6. And heck, let's get the whole family in on the fun: check out my husband Andrew's book Here I Walk: A Thousand Miles on Foot to Rome with Luther tracing our pilgrimage on the 500th anniversary of Luther's. (Except it was the 499th... we found out too late.)

7. If you want to take up the catechetical call at the end of the episode, why not try the Small Catechism: Memorizing Edition?

More about us at sarahhinlickywilson.com and paulhinlicky.com!

After a recent dive into the theological, philosophical, and political writings of Hannah Arendt, I found her so disturbingly prescient that I wanted to talk her ideas over with Dad—only to discover that Arendt was one of his earliest and most formative influences, and still is now, in ways that he only realized as we talked. So, in this episode, much about her writings and why Eichmann in Jerusalem elicited such a firestorm, why you should never say "it can't happen here," and that, contrary to popular belief, the most troublesome of all pronouns is "we."

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Notes:

1. Books by Hannah Arendt discussed in this episode: Love and Saint Augustine, The Origins of Totalitarianism, Eichmann in Jerusalem, On Violence

2. Two movies: Hannah Arendt and Vita Activa

3. See Dad's Before Auschwitz and his recent article "Hitler's Theology: A Cautionary Tale for Today's Peril"

4. Kušnieriková, Acting for Others: Trinitarian Communion and Christological Agency

More about us at sarahhinlickywilson.com and paulhinlicky.com!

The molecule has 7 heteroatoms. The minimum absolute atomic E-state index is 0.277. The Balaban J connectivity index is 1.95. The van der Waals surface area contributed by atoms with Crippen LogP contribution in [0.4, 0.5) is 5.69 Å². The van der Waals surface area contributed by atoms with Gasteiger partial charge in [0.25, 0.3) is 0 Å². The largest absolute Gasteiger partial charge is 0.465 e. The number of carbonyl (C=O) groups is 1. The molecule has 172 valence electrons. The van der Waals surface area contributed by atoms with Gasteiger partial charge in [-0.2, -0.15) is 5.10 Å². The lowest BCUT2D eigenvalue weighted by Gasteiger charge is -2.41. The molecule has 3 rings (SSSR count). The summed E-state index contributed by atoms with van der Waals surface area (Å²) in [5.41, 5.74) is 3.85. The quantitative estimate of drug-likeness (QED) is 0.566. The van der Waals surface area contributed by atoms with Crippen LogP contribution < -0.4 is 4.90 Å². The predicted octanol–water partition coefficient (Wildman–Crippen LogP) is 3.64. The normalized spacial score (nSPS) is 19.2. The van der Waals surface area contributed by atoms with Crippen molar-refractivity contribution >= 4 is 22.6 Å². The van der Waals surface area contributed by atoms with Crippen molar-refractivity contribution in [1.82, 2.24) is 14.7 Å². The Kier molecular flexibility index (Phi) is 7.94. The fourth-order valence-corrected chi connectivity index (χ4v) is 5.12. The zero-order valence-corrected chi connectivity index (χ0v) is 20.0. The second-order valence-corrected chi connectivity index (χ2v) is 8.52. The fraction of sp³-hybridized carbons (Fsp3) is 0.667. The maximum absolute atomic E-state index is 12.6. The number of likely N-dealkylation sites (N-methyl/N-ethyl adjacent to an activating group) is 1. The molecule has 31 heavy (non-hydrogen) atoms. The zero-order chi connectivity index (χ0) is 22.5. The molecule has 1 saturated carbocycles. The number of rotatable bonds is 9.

After setting the stage in our last episode with the distinctives and circumstances of John's Gospel, here we turn to its message: being born again (or is it from above?), how the Father and the Son can be one and yet the Father greater than the Son, whether John's commendation of love of friends is a retrogression from Paul's enemy-love, and how the confrontation with Pilate and the powers functions as the mega-exorcism consolidating the individual exorcism accounts in the Synoptics.

And if every one of things that Jesus did were recorded, the internet itself could not contain the podcasts that would be published.

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Notes:

1. Bultmann, "Eschatology of the Gospel of John" (1928) in Faith and Understanding, 165-183

2. Käsemann, The Testament of Jesus

3. Hill, Paul and the Trinity

4. Twelftree, In the Name of Jesus

5. For Dad on John, see Divine Complexity, 69–96

6. For me on John, see "Law and Gospel (With Some Help from St. John)," a sermon on "Doubting Thomas," and the Winter 2020 issue of Theology & a Recipe, "Latkes for Jesus"

More about us at sarahhinlickywilson.com and paulhinlicky.com!